Telehealth: How Do Virtual Doctor Visits Work?

Telehealth appointments
Written by Ron Martin
clock-line icon
4 minutes

These days, there’s more ways than ever to stay connected with your doctor. By using virtual platforms to conduct doctor visits and checkups, you can gain valuable medical advice, right from your own home. Today, we’re discussing what telehealth is, how virtual doctor visits work, and how you should prepare for your next telehealth appointment.  

What Is Telehealth And Telemedicine? 

“Telehealth” is a broad, general term describing health care services delivered remotely or virtually.   Telehealth can take many different shapes, and may include videoconferencing, text or chat platforms, or communicating with your doctor via a mobile health app or portal. Telemedicine is a bit more specific, and usually refers to clinical services that are delivered remotely, including diagnosis, monitoring, and management of various conditions.1      

While telehealth and telemedicine have experienced a recent surge of popularity, the concept has been around since 1879, when physicians began using the telephone to reduce unnecessary patient visits.2 As technology has progressed, so have the capabilities of telehealth options. Now, telehealth allows patients to talk to their doctor on the go via text or email, receive remote patient monitoring, and virtually see a doctor via video calls.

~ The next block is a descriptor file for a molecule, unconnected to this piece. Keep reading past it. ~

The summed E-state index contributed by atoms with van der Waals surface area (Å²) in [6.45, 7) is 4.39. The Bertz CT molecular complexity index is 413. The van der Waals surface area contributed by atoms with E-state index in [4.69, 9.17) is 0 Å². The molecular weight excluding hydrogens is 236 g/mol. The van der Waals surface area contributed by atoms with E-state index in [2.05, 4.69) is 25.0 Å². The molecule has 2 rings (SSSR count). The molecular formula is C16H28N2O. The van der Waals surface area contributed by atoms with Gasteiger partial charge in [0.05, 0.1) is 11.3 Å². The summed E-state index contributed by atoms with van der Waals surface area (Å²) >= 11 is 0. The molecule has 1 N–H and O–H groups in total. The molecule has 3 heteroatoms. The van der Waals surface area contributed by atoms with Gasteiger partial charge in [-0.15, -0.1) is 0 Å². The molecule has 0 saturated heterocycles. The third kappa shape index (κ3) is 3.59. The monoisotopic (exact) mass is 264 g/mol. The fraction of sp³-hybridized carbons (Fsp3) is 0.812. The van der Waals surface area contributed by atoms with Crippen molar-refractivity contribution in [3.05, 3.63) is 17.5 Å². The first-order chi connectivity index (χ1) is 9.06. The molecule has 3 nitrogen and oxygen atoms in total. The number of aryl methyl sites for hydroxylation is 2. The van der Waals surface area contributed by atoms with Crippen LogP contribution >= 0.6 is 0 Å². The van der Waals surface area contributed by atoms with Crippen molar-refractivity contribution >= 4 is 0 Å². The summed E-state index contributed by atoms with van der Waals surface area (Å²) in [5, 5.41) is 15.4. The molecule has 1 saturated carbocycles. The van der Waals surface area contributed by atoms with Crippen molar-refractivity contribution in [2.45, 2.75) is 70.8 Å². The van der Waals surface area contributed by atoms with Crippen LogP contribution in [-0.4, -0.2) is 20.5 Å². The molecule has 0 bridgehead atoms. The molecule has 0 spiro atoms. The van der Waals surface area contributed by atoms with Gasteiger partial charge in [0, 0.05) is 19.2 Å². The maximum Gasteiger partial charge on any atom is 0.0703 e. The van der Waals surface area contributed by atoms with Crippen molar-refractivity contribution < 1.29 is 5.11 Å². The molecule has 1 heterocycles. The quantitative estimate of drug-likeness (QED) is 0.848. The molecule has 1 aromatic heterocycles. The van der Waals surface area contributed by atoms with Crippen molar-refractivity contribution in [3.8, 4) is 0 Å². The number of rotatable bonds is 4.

What Is Cardiac Telemedicine? 

Cardiac telehealth, or telecardiology, aims to reduce the barriers for people who want to stay on top of their heart health. As technological capabilities advance, more heart-related telehealth and telemedicine interventions are now available. Telecardiology visits are a great way to discuss any heart-related changes and concerns you may have. For people who are taking a statin, or just want to support their overall heart health, virtual visits can make asking your doctor about taking a heart healthy supplement like Ubiquinol CoQ10, easy and convenient.  

Benefits Of Telehealth And Telemedicine

Telehealth and telemedicine offer a multitude of benefits to patients and doctors, including:  

  • Expanding health services to more patients, especially those who need a specialist or live in remote areas 

  • Cutting down patient costs, including travel time, parking, childcare, and taking time off work  

  • Helping patients maintain appointment and care schedules 

  • Decreasing rates of no-shows 

  • Improving quality of care by allowing doctors to provide more consistent treatment 

What’s Treatable Through Telehealth? 

Telehealth can treat a wide array of health conditions. Since you won’t meet with the doctor in person, telehealth is best reserved for visits that don’t require detailed physical exams and in-office diagnostic tests. With this in mind, telehealth can be a great option for behavioral health, mental health, or follow up visits.3 

How Do Virtual Doctor Visits Work?